You can see most of Skagway on foot, and everything by bike. Many companies also offer car, van, or bus tours, too. No one goes to greater lengths to give visitors a unique experience than the Skagway Street Car Company (tel. 907/983-2908;, which uses antique touring vehicles and costumed guides performing "theater without walls." The amusing, historical 2-hour streetcar tour, based on a tour originally given to President Harding in 1923, is $42 for adults and $21 for children 12 and under. Book the tour at least 2 weeks in advance, as they're frequently sold out.

Touring the Historic Park

The main thing to do in Skagway is to see the old buildings and historic gold-rush places. Do it with the Skagway Walking Tour Map, or join a fascinating National Park Service guided walking tour.

Start with a visit to the museum at the National Park Service Visitor Center in the building next door. It helps put everything else in context. Of greatest interest is a collection of food and gear similar to the ton of supplies each prospector was required to carry over the pass in order to gain entry into Canada, a requirement that prevented famine among the stampeders but made the job of getting to Dawson City an epic struggle.

While they prepared to go over the pass, gold-rush greenhorns spent their time in Skagway drinking and getting fleeced in the many gambling dens and brothels. Law didn't mean much in the town's heyday with the lack of civil authority. It's hard to picture at times, because everything looks so orderly now, but the Park Service has tried. For example, the Mascot Saloon, at Broadway and 3rd Avenue, has mannequins bellying up to the bar. It's open daily from 8am to 6pm; admission is free.

The Park Service walking tour ends at the Moore House, near 5th Avenue and Spring Street, open from 10am to 5pm during the summer. Ten years before the gold rush happened, Capt. William Moore brilliantly predicted it and homesteaded the land that would become Skagway. A block east, on 6th Avenue, is Mollie Walsh Park, with a good children's play area, public restrooms, and phones. A sign tells the sad story of one of Skagway's first respectable women, a lady who chose to marry the wrong man among two suitors and was killed by him in a drunken rage. The other suitor -- who'd previously killed another rival for her affections -- commissioned the bust of Walsh that stands at the park.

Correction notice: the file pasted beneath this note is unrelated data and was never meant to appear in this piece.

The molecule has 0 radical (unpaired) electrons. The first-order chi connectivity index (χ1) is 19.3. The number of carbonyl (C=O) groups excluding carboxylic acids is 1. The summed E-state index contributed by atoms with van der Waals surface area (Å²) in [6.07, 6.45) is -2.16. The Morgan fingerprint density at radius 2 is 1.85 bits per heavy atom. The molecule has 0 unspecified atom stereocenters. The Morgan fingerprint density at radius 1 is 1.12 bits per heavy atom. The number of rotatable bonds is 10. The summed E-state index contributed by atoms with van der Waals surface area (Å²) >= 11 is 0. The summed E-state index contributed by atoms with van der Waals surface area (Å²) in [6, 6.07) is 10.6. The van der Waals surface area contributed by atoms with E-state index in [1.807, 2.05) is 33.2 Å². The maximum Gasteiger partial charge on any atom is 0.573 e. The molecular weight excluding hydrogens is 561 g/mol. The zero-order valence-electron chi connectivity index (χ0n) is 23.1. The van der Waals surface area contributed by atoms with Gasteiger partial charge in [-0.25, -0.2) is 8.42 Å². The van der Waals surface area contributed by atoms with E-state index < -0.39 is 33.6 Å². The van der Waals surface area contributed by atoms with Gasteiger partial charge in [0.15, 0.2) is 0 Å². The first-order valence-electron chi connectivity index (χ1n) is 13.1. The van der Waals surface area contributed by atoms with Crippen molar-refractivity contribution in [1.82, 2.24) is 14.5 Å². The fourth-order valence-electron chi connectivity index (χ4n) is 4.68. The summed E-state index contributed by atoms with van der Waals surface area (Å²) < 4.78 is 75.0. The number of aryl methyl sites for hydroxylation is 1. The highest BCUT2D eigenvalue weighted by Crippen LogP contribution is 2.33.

The Gold Rush Cemetery is 1 1/2 miles from town, up State Street. Used until 1908, it's small and overgrown with spruce trees, but some of the charm and mystery of the place is lost because of the number of visitors and the shiny new paint and maintenance of the wooden markers. The graves of Soapy Smith and Frank Reid are the big attractions, but don't miss the short walk up to Reid Falls. About 10 miles northwest of Skagway is the ghost town of Dyea, where stampeders started climbing the Chilkoot Trail. It's a lovely coastal drive or bike ride: From Skagway, go 2 miles up Klondike Hwy. 2 and then turn left, continuing 8 miles on gravel road. Little remains in Dyea other than boards, broken dock pilings, a single false front, and miscellaneous iron debris. On a sunny day, however, the protected historical site is the perfect place for a picnic, among beach grasses, fields of wild iris, and the occasional reminder that a city once stood here. The National Park Service leads an interesting guided history and nature walk here daily in summer at 10am and 2pm; check at the visitor center.

The little-visited Slide Cemetery, in the woods near Dyea, is the last resting place of many of nearly 100 who died in an avalanche on the Chilkoot Trail on Palm Sunday, April 3, 1898. No one knows how many are here, exactly who died, or how accurate the wooden markers are. In 1960, when the state reopened the Chilkoot Trail, the cemetery had been completely overgrown and the markers were replaced. The mystery makes it an even more ghostly place, and the sense of anonymous, hopeless hardship and death it conveys is as authentic a gold-rush souvenir as anything in Skagway.

Note: This information was accurate when it was published, but can change without notice. Please be sure to confirm all rates and details directly with the companies in question before planning your trip.